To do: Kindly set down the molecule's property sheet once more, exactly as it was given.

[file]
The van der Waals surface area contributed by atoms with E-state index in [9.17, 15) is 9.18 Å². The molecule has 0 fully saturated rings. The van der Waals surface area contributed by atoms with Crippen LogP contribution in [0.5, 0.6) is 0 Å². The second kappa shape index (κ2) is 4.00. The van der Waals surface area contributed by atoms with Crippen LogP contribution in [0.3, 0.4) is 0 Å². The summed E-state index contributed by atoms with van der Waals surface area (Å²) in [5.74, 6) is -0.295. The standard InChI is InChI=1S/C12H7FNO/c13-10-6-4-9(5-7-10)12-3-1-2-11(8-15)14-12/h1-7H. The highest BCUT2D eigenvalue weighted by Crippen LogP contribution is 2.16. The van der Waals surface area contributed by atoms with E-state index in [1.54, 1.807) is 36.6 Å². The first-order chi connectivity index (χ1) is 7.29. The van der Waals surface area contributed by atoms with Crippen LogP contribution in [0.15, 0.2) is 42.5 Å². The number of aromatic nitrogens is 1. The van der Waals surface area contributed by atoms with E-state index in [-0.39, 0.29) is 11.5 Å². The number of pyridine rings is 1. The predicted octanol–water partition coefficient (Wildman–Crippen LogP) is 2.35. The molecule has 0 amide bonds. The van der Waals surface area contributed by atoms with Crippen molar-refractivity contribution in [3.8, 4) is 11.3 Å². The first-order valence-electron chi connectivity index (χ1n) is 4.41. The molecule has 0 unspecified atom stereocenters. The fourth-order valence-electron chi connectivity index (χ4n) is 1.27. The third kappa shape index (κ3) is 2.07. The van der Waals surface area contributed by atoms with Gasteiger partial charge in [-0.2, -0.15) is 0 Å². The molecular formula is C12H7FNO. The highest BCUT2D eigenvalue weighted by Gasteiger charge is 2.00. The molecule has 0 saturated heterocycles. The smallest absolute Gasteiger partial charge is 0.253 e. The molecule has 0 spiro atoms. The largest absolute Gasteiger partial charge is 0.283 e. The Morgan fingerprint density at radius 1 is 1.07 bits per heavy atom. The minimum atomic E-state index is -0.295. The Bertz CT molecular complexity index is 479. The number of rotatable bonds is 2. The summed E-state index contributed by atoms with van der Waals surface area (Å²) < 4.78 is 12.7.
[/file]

The van der Waals surface area contributed by atoms with E-state index in [9.17, 15) is 9.18 Å². The molecule has 0 fully saturated rings. The van der Waals surface area contributed by atoms with Crippen LogP contribution in [0.5, 0.6) is 0 Å². The second kappa shape index (κ2) is 4.00. The van der Waals surface area contributed by atoms with Crippen LogP contribution in [0.3, 0.4) is 0 Å². The summed E-state index contributed by atoms with van der Waals surface area (Å²) in [5.74, 6) is -0.295. The standard InChI is InChI=1S/C12H7FNO/c13-10-6-4-9(5-7-10)12-3-1-2-11(8-15)14-12/h1-7H. The highest BCUT2D eigenvalue weighted by Crippen LogP contribution is 2.16. The van der Waals surface area contributed by atoms with E-state index in [1.54, 1.807) is 36.6 Å². The first-order chi connectivity index (χ1) is 7.29. The van der Waals surface area contributed by atoms with Crippen LogP contribution in [0.15, 0.2) is 42.5 Å². The number of aromatic nitrogens is 1. The van der Waals surface area contributed by atoms with E-state index in [-0.39, 0.29) is 11.5 Å². The number of pyridine rings is 1. The predicted octanol–water partition coefficient (Wildman–Crippen LogP) is 2.35. The molecule has 0 amide bonds. The van der Waals surface area contributed by atoms with Crippen molar-refractivity contribution in [3.8, 4) is 11.3 Å². The first-order valence-electron chi connectivity index (χ1n) is 4.41. The molecule has 0 unspecified atom stereocenters. The fourth-order valence-electron chi connectivity index (χ4n) is 1.27. The third kappa shape index (κ3) is 2.07. The van der Waals surface area contributed by atoms with Gasteiger partial charge in [-0.2, -0.15) is 0 Å². The molecular formula is C12H7FNO. The highest BCUT2D eigenvalue weighted by Gasteiger charge is 2.00. The molecule has 0 saturated heterocycles. The smallest absolute Gasteiger partial charge is 0.253 e. The molecule has 0 spiro atoms. The largest absolute Gasteiger partial charge is 0.283 e. The Morgan fingerprint density at radius 1 is 1.07 bits per heavy atom. The minimum atomic E-state index is -0.295. The Bertz CT molecular complexity index is 479. The number of rotatable bonds is 2. The summed E-state index contributed by atoms with van der Waals surface area (Å²) < 4.78 is 12.7.